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Professional Workers Serving in a Specialty Occupation Position

Overview

The H-1B program allows an employer to temporarily employ a foreign worker in the U.S. on a nonimmigrant basis in a specialty occupation or as a fashion model of distinguished merit and ability. A specialty occupation requires the theoretical and practical application of a body of specialized knowledge and a bachelor's degree or the equivalent in the specific specialty (e.g., sciences, medicine and health care, education, biotechnology, and business specialties, etc…). Current laws limit the number of foreign workers who may be issued a visa or otherwise be provided H-1B status to 65,000 per fiscal year.

H-1B1 Program
Effective January 1, 2004, the H-1B1 program became available, allowing employers to request foreign workers in the U.S. in a specialty occupation from Chile and Singapore. Current laws limit the number of foreign workers who may be issued an H-1B1 visa to 6,800 per fiscal year. For more information regarding H-1B1 petitions, see the USCIS website or Consular sections for Chile or Singapore.

E-3 Program
The July 19, 2005 Federal Register Notice, Vol 70, No 137 provided initial guidance for employers filing applications for certifications under the E-3 worker visa program. The E-3 program is for Australian professionals seeking to temporarily work in the United States. As explained in the Notice, the Emergency Supplemental Appropriations Act for Defense, the Global War on Terror, and Tsunami Relief, 2005, P.L. 109-13, was signed by the President on May 11, 2005. The Act established a new nonimmigrant visa category for Australian professionals seeking to work in the United States. The Act provides for 10,500 new visas per fiscal year for Australian nationals seeking temporary work in "specialty occupations," as defined under the H-1B provisions of the Immigration and Nationality Act (INA).

Sponsoring employers are required to file a Labor Condition Application with the Department of Labor (DOL). To certify a position for E-3 status, the Department must find – and certify to the Departments of Homeland Security and State – that the employer's attestations meet the requirements of INA §212(t)(1), the section governing labor certifications for the H-1B1 program.

Validity Period
The H-1B and H-1B1 certification is valid for the period of employment indicated on the Labor Condition Application (LCA), specifically the Form ETA 9035E, for up to three years. E-3 certification is valid for a period of employment of up to two years.

A foreign worker can be in H-1B status for a maximum continuous period of six years. After the H-1B expires, the foreign worker must remain outside the U.S. for one year before another H-1B petition can be approved. Certain foreign workers with labor certification applications or immigrant visa petitions in process for extended periods may stay in H-1B status beyond the normal six-year limitation, in one-year increments. For more information on extended stay possibilities, see the USCIS website. Extensions and renewals are allowed under the H-1B1 program; however adjustment of status to another nonimmigrant category or to legal permanent residency is not permitted. Therefore one year increment extensions, due to labor certification applications or immigrant visa petitions in process for extended periods, do not apply to H-1B1 visa holders. The Department of State issues E-3 visas for periods of employment up to two years. Although admission to the United States and extensions of stay are both limited to 2-year increments, E-3 visas can be renewed indefinitely.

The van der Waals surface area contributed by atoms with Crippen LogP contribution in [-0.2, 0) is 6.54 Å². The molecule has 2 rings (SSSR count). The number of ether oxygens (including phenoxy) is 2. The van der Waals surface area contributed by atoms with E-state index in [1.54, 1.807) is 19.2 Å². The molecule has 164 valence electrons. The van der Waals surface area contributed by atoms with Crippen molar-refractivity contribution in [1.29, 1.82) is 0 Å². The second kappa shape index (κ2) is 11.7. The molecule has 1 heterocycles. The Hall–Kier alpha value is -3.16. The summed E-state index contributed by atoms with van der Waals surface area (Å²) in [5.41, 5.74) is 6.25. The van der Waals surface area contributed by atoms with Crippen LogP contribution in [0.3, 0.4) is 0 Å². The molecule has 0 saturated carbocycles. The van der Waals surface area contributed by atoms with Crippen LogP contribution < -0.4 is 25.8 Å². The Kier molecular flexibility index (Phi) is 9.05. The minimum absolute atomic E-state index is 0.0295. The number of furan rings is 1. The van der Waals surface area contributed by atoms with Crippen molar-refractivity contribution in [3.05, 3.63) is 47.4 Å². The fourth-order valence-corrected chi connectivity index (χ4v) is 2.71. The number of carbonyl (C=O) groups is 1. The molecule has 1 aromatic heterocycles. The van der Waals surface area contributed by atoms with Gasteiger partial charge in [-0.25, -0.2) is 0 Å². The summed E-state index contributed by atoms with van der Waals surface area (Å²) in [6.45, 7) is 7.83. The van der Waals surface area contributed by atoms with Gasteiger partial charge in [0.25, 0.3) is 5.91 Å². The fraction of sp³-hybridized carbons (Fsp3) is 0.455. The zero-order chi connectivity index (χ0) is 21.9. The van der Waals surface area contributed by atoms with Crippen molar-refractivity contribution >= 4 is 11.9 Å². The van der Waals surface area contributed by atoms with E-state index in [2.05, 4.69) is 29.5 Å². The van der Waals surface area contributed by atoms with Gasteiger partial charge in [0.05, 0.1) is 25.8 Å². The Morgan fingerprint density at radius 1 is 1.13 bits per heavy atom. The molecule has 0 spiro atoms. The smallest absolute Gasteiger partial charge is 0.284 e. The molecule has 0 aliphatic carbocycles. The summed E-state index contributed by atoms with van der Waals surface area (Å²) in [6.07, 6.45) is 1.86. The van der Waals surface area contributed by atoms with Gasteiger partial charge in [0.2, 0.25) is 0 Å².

Qualifying Criteria

To hire a foreign worker on an H-1B, H-1B1, or E-3 visa, the job must be a professional position that requires, at a minimum, a bachelor's degree in the field of specialization. The occupation for which the H-1B, H-1B1, or E-3 classification is sought must also normally require a bachelor's degree as a minimum for entry into the occupation.

Each employer seeking an H-1B, H-1B1, or E-3 nonimmigrant has several responsibilities:

  1. The employer shall submit a completed Labor Condition Application (LCA) on Form ETA 9035E in the manner prescribed by the regulations. By completing and signing the LCA, the employer agrees to several attestations regarding an employer's responsibilities, including the wages, working conditions, and benefits to be provided to the nonimmigrant.

  2. The employer shall make the LCA and necessary supporting documentation available for public examination at the employer's principal place of business in the U.S. or the place of employment within one working day after the date on which the LCA is filed with ETA.

  3. The employer may then submit a copy of the approved LCA to U.S. Citizenship and Immigration Services (USCIS) with a completed petition (USCIS Form I-129) requesting H-1B or H-1B1 classification. For the E-3 visa, employers do not need to submit a petition to USCIS. Instead, foreign workers: (1) apply for approval directly with a U.S. consulate; (2) pay a visa fee; and (3) are issued an I-94 entry/exit document at port of entry, to function as their work authorization.

  4. The employer shall not allow the nonimmigrant worker to begin work until USCIS grants the worker authorization to work in the U.S. for that employer or, in the case of a nonimmigrant who is already in H-1B status and is changing employment, to another employer until the new employer files a petition supported by a certified LCA.